Inditex Is Pricey But It Still Has Years Of Upside

The Gallegan fashion retailer never fails to amaze us with its growth capacity, which is also healthy. As of now, it is not just the leading Spanish company in stock market terms but also one of the three or four in the Eurostoxx 50 worth over 100 billion euros. A surprising position given the fact that it its annual revenues ‘barely’ stand at a little over 20 billion euros and its profits are under 3 billion. And it is worth almost double H&M (46 billion euros), which generates more or less the same revenues.

It’s no surprise then that its high PER, 31x, which is more suited to a technology company trading on the Nasdaq, scares more than a few. So much so that whenever it shows any sign of a slowdown, people start selling massively. And analysts have done nothing to help the public. Ye of little faith! They have frequently been sceptical and advised their troops to sell, fearing that such a stunning story has to end at some point.

At the moment in fact this almost superstitious mistrust has led to a situation where only 7 of the 32 analysts who cover Inditex have a buy recommendation on the stock, despite the company’s spectacular first half results. There are 5 analysts with a sell recommendation and 20 with a hold stance.

Of course fear is free to do what it wants. And to justify such high valuations, the company will have to demonstrate that it is capable of beating its own records quarter after quarter. And is it achieving this? For the time being, it would appear so.

From 2008 up until last year, Inditex has doubled its revenues (and its net profit by around 130%). And in 2015, revenues increased by 15.4% and profits by 14.8%. But what is more important and even more encouraging is the fact that its like-for-like sales grew 11%, and only 5% as a result of new store openings. Its first half results were also more than just acceptable.

Despite the fact that during the first half the company opened 83 new stores, it has managed to make more money from the existing ones than with the new establishments. This is because the group is expanding its offers across all its chains. And the public is responding well to its new proposals. This increase in choice is so successful that Inditex, which has succeeded in boosting sales per store by 5% between 2000 and 2016, is seeing an even bigger rise.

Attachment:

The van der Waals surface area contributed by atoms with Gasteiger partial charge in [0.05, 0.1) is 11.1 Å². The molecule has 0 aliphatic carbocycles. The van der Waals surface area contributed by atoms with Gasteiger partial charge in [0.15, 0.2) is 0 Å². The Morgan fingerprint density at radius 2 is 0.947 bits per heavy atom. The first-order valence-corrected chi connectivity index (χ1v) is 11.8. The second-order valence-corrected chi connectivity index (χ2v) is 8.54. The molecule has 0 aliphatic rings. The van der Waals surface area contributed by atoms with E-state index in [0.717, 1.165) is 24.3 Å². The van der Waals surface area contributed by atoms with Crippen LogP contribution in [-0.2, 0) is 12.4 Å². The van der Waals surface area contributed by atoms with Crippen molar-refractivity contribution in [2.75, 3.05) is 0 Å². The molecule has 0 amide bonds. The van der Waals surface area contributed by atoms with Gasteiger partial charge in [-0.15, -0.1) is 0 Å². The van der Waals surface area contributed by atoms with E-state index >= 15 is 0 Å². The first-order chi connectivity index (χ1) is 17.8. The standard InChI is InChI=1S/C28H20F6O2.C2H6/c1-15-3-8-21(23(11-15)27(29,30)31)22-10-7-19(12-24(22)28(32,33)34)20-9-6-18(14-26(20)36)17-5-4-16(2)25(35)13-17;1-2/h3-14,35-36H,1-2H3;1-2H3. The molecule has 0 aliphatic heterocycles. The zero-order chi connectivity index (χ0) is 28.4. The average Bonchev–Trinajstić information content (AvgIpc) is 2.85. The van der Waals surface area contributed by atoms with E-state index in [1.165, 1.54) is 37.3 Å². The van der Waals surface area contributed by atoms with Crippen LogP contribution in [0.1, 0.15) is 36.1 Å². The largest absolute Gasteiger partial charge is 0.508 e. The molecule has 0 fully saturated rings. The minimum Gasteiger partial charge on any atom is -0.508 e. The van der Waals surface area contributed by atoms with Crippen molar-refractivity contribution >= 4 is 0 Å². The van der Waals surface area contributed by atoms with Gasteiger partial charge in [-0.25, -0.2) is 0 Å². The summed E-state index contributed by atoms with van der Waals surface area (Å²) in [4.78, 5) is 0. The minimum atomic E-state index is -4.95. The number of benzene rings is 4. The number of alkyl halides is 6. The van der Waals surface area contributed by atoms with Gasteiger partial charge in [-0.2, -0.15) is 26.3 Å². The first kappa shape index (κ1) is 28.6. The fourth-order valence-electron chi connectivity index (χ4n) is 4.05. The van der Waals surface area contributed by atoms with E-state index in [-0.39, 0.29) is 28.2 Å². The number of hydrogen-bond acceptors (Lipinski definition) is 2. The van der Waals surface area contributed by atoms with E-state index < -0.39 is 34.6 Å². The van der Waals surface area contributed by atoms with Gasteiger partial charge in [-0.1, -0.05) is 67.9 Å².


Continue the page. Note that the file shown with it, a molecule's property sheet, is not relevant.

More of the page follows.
And if that weren’t enough, the company is improving its efficiency in an incredible way. Neither does it have any financial costs, given that it has enough ‘cash’ for its new stores and logistic warehouses. Its on-line sales are growing massively and this división is very profitable. Last year, Inditex’s on-line stores in Europe grew 38%.

The inconvenient thing about all this is that the company is leaves investors and analysts with their heart in their mouth. It seems difficult to continue making more cost savings and generate even higher revenues by m2. It’s posible, but the new stores seem to have infinite upside. At the end of the day, just one country, Spain, represents 17% of Inditex’s business. The company has 7,096 stores in 91 countries, 1,314 of which are in Spain. But in China there are only 580: so the upside there is huge. There are also only 289 stores in France, 134 in Germany and 109 in the UK.

The opportunity for expansion in all its markets is wide open: it depends on the company opening more stores, which depends on its financial and management capacity (which may be limited in the latter). For the time being, there are no serious risks of cannibalisation. Inditex’s brands, particularly Zara, are still very strongly positioned in Europe. They are the preferred brands in the middle-market segment, both in terms of design and price. In Latin America or Asia they are the aspirational fashion brands with the best image.

Hence the fact that many brokerage houses have relaxed their view a bit over the last few days and have published their estimates for Inditex’s stock price. In the case of Goldman Sachs and Citi this is 37 euros. And it’s very likely that this forecast is conservative.

These brokerages have decided to overlook the fact that there has been a slight slowdown in the pace of growth in both revenues and profits in the first half (11.15% and 7.7% respectively). And the firm’s gross margin fell from 58.1% to 56.8%. But these are normal ups and downs, which are not indicative of any fundamental trend. The company appears to be holding on tightly to the spirit with which it was founded: grow more than anyone else.

*Image: Flickr

About the Author

Fernando Barciela
Fernando Barciela has been a regular collaborator for Spain's leading daily El Pais' business section since 1994. He is also a regular collaborator on foreign policy. For Grupo Consejeros he interviews the top executives of Spain's listed companies. He was a correspondent with Diario de Noticias, Portugal's leading daily newspaper, in 1987-2004. He has a degree in Business Science and Journalism from the Complutense University.